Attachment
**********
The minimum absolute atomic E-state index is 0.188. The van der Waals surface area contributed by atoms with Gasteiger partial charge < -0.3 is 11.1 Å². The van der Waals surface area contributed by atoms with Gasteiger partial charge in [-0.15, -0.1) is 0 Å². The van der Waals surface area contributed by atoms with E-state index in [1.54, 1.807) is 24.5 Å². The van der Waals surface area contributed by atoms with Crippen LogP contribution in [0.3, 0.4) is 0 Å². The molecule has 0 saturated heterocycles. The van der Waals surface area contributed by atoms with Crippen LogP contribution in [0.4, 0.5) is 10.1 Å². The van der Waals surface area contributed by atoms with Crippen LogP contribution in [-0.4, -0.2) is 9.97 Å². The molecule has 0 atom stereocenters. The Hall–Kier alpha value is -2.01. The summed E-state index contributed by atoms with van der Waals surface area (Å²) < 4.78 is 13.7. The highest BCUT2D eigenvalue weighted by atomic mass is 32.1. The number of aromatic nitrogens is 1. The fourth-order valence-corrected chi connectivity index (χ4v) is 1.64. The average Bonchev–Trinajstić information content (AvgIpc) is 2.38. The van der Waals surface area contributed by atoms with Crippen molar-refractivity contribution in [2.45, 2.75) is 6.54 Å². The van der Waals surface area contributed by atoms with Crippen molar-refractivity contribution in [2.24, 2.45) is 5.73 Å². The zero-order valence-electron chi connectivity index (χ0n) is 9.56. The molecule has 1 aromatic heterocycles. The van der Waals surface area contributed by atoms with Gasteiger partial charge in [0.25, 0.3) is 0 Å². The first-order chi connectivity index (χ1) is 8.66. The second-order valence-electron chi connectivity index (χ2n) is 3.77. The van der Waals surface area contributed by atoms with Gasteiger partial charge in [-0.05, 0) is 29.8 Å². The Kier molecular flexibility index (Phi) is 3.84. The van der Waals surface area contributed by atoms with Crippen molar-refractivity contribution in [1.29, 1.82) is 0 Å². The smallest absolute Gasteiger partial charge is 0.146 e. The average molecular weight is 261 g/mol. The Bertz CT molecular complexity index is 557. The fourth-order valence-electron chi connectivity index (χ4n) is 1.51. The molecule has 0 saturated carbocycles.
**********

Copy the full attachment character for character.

The minimum absolute atomic E-state index is 0.188. The van der Waals surface area contributed by atoms with Gasteiger partial charge < -0.3 is 11.1 Å². The van der Waals surface area contributed by atoms with Gasteiger partial charge in [-0.15, -0.1) is 0 Å². The van der Waals surface area contributed by atoms with E-state index in [1.54, 1.807) is 24.5 Å². The van der Waals surface area contributed by atoms with Crippen LogP contribution in [0.3, 0.4) is 0 Å². The molecule has 0 saturated heterocycles. The van der Waals surface area contributed by atoms with Crippen LogP contribution in [0.4, 0.5) is 10.1 Å². The van der Waals surface area contributed by atoms with Crippen LogP contribution in [-0.4, -0.2) is 9.97 Å². The molecule has 0 atom stereocenters. The Hall–Kier alpha value is -2.01. The summed E-state index contributed by atoms with van der Waals surface area (Å²) < 4.78 is 13.7. The highest BCUT2D eigenvalue weighted by atomic mass is 32.1. The number of aromatic nitrogens is 1. The fourth-order valence-corrected chi connectivity index (χ4v) is 1.64. The average Bonchev–Trinajstić information content (AvgIpc) is 2.38. The van der Waals surface area contributed by atoms with Crippen molar-refractivity contribution in [2.45, 2.75) is 6.54 Å². The van der Waals surface area contributed by atoms with Crippen molar-refractivity contribution in [2.24, 2.45) is 5.73 Å². The zero-order valence-electron chi connectivity index (χ0n) is 9.56. The molecule has 1 aromatic heterocycles. The van der Waals surface area contributed by atoms with Gasteiger partial charge in [0.25, 0.3) is 0 Å². The first-order chi connectivity index (χ1) is 8.66. The second-order valence-electron chi connectivity index (χ2n) is 3.77. The van der Waals surface area contributed by atoms with Gasteiger partial charge in [-0.05, 0) is 29.8 Å². The Kier molecular flexibility index (Phi) is 3.84. The van der Waals surface area contributed by atoms with Crippen molar-refractivity contribution in [1.29, 1.82) is 0 Å². The smallest absolute Gasteiger partial charge is 0.146 e. The average molecular weight is 261 g/mol. The Bertz CT molecular complexity index is 557. The fourth-order valence-electron chi connectivity index (χ4n) is 1.51. The molecule has 0 saturated carbocycles.